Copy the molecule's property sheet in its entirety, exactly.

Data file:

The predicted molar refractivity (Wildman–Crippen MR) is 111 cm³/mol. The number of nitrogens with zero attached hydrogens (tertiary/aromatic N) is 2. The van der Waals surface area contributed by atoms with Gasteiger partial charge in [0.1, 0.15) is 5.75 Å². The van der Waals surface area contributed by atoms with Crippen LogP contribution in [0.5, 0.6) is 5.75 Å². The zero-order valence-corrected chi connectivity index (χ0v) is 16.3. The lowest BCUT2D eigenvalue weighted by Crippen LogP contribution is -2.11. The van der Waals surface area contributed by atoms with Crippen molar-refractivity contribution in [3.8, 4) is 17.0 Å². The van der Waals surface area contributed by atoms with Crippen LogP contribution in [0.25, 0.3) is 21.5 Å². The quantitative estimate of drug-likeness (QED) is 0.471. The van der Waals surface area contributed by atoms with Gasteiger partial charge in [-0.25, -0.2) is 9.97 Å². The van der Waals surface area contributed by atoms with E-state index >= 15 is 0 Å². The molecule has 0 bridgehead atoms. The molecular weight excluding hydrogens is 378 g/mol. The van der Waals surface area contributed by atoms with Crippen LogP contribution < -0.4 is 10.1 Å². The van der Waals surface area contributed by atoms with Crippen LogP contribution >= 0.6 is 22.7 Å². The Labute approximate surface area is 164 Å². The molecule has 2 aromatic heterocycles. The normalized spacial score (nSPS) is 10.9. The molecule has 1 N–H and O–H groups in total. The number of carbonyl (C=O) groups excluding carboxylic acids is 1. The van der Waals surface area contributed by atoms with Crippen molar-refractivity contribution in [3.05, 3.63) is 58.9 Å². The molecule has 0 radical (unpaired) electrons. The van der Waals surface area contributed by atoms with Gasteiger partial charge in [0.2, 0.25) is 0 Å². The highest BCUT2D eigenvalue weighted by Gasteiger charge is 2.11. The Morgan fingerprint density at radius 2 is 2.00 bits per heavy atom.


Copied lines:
The predicted molar refractivity (Wildman–Crippen MR) is 111 cm³/mol. The number of nitrogens with zero attached hydrogens (tertiary/aromatic N) is 2. The van der Waals surface area contributed by atoms with Gasteiger partial charge in [0.1, 0.15) is 5.75 Å². The van der Waals surface area contributed by atoms with Crippen LogP contribution in [0.5, 0.6) is 5.75 Å². The zero-order valence-corrected chi connectivity index (χ0v) is 16.3. The lowest BCUT2D eigenvalue weighted by Crippen LogP contribution is -2.11. The van der Waals surface area contributed by atoms with Crippen molar-refractivity contribution in [3.8, 4) is 17.0 Å². The van der Waals surface area contributed by atoms with Crippen LogP contribution in [0.25, 0.3) is 21.5 Å². The quantitative estimate of drug-likeness (QED) is 0.471. The van der Waals surface area contributed by atoms with Gasteiger partial charge in [-0.25, -0.2) is 9.97 Å². The van der Waals surface area contributed by atoms with E-state index >= 15 is 0 Å². The molecule has 0 bridgehead atoms. The molecular weight excluding hydrogens is 378 g/mol. The van der Waals surface area contributed by atoms with Crippen LogP contribution < -0.4 is 10.1 Å². The van der Waals surface area contributed by atoms with Crippen LogP contribution >= 0.6 is 22.7 Å². The Labute approximate surface area is 164 Å². The molecule has 2 aromatic heterocycles. The normalized spacial score (nSPS) is 10.9. The molecule has 1 N–H and O–H groups in total. The number of carbonyl (C=O) groups excluding carboxylic acids is 1. The van der Waals surface area contributed by atoms with Crippen molar-refractivity contribution in [3.05, 3.63) is 58.9 Å². The molecule has 0 radical (unpaired) electrons. The van der Waals surface area contributed by atoms with Gasteiger partial charge in [0.2, 0.25) is 0 Å². The highest BCUT2D eigenvalue weighted by Gasteiger charge is 2.11. The Morgan fingerprint density at radius 2 is 2.00 bits per heavy atom.